As mentioned above, Haskins should be prime to push for the backup job after a season of learning the offense. Things are different than when he arrived after Beck's departure, and Haskins will have his second new quarterbacks coach in as many seasons.
Meyer is infatuated with Haskins's abilities. Last spring, the head coach said he wanted his new quarterback to "get in that thing" in fall camp, thus the battle to backup Barrett. Haskins is preparing to enter his first set of spring drills in Columbus, which allows for him to push the envelope the way Meyer wants him to even more.
It is fair to slot Haskins as the No. 3 quarterback right now based off of his lack of college experience and being younger than both Barrett and Burrow. But he is a terrific talent, one that Meyer is excited about and hopes makes it difficult on the coach to decide who is the backup.
It is safe to say the fact Barrett did not suffer an injury in 2016 is an aberration, due to the injury history of quarterbacks in Meyer's system. Whoever the head coach puts at No. 2 on the depth chart will be under a microscope for that reason.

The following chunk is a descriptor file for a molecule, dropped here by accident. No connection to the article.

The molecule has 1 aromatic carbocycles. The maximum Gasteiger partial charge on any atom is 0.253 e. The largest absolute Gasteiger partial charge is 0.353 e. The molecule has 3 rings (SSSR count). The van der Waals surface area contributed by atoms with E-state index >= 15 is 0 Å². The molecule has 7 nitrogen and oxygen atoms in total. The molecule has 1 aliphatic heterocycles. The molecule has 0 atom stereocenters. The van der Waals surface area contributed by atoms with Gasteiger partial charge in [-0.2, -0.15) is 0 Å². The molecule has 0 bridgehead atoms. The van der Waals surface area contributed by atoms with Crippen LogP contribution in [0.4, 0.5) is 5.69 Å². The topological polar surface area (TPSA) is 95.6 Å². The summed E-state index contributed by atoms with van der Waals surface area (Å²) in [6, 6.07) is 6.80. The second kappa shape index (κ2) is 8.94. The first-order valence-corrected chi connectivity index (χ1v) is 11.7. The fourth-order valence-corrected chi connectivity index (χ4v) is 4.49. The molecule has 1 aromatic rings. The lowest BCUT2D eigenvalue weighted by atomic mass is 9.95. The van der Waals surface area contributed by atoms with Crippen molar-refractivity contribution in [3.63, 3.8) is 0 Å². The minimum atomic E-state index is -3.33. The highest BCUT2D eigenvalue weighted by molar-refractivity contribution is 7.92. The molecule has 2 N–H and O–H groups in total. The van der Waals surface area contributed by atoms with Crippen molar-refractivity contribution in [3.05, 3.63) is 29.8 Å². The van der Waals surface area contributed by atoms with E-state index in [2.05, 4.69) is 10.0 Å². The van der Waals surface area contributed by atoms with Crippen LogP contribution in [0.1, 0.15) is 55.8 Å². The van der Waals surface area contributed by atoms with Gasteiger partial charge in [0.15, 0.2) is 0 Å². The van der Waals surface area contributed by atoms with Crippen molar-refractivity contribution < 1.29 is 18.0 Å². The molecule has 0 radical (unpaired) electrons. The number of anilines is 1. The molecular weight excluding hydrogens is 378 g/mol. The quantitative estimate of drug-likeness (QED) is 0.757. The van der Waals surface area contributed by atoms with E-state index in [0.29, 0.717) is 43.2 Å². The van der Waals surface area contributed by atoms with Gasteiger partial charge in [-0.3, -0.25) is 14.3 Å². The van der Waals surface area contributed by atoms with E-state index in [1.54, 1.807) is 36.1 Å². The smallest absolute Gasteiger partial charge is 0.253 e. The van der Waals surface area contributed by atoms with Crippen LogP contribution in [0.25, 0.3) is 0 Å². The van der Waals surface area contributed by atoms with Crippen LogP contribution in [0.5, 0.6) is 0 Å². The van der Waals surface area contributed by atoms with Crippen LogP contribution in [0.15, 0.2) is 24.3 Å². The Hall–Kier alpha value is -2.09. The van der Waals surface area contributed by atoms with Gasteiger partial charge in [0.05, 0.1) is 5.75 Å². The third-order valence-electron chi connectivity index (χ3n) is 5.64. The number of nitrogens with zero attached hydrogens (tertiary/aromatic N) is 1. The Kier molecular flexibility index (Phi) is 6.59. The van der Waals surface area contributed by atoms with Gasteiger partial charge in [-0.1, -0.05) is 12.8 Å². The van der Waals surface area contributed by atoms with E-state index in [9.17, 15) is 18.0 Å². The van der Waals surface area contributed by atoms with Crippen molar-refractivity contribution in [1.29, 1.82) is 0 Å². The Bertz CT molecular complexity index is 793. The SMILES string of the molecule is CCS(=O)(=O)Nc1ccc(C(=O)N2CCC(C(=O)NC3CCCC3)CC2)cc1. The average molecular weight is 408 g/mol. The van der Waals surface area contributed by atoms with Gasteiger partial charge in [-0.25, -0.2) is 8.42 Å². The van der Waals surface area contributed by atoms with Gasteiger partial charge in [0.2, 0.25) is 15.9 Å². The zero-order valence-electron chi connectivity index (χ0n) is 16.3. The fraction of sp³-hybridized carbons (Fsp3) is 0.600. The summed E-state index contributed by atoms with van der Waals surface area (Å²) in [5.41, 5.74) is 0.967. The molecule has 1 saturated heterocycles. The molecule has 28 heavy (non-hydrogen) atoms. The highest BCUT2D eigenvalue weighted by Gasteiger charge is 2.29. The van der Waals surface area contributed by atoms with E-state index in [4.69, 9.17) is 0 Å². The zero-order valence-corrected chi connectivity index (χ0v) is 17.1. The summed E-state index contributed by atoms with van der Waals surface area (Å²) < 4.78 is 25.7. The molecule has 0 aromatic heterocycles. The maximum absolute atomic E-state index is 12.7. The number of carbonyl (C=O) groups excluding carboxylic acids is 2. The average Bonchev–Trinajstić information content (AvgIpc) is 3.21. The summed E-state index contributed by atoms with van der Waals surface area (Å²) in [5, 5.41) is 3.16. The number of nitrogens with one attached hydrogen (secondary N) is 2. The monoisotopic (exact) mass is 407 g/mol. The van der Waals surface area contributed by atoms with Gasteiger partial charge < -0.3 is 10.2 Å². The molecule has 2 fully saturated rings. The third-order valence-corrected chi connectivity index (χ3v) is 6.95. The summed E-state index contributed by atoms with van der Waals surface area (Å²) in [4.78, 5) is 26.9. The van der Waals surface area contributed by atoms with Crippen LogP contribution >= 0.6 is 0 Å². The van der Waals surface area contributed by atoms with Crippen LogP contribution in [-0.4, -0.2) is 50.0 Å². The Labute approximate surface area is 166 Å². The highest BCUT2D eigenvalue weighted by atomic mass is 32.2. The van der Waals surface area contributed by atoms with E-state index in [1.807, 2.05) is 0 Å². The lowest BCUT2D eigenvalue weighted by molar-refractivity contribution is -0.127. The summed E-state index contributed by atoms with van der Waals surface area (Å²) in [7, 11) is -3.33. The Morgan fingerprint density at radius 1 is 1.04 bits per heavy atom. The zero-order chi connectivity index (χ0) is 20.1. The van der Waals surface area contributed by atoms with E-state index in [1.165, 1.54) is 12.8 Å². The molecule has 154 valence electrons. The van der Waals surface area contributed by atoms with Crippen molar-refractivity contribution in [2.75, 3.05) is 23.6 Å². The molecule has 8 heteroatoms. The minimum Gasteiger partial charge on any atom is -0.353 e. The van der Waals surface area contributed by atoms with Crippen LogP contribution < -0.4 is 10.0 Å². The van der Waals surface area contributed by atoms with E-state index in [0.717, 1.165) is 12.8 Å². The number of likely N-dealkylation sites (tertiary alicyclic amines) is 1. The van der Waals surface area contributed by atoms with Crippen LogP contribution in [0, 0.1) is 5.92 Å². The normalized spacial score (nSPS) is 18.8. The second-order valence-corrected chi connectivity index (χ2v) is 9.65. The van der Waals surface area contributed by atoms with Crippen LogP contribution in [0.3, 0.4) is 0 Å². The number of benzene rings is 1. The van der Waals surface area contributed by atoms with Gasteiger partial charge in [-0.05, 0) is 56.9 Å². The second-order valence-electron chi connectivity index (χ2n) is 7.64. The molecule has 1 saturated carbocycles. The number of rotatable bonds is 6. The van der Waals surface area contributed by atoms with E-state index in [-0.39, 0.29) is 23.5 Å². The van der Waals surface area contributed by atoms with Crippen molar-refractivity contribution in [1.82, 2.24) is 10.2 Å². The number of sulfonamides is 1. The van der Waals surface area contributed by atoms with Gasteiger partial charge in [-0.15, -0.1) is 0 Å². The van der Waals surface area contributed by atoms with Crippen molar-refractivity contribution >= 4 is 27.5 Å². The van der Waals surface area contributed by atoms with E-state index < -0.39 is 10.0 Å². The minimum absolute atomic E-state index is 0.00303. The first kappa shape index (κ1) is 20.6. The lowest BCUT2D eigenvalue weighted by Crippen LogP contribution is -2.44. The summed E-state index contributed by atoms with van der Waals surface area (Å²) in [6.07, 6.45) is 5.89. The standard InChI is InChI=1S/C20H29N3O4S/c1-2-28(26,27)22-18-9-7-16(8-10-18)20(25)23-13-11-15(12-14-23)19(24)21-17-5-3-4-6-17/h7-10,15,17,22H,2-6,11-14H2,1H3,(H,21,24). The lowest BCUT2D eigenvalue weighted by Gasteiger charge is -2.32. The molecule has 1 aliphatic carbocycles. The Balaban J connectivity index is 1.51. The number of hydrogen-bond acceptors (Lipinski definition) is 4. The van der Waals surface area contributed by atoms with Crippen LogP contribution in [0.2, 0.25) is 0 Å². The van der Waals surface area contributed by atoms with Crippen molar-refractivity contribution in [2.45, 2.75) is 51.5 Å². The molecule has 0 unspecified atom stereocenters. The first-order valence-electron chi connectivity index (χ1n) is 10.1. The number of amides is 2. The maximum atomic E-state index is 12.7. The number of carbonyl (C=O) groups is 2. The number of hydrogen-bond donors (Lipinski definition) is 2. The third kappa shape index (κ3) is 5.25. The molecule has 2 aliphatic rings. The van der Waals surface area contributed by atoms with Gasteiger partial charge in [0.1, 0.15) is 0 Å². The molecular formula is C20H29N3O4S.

Tate Martell, Freshman
The 2016 Gatorade National Player of the Year, Martell (who is listed as 5-foot-11 1/2 inches tall) enrolled at Ohio State in January with eight other members of the program's 2017 recruiting class. He is a natural leader and on the surface, claims to not be affected by the talent in front of him in the quarterback room.
On National Signing Day, Martell spoke about how there would be competition regardless where he went to school (he's right). Meyer told the media the best thing about his new quarterback is how he is a winner (he's right). Martell's perfect record as a starter in high school support both of those statements.
Martell's current reality is living on the bottom of the Buckeye quarterback totem pole. He enrolled early to get a jump on learning the offense and the Ohio State way of life. Bishop Gorman High School in Las Vegas prepared him for the transition plus Martell's finesse in the pocket and quick release is on a different level of the other quarterbacks in the program.
Will that translate to the backup quarterback job? Probably not. But it is not wise to count somebody like Martell out.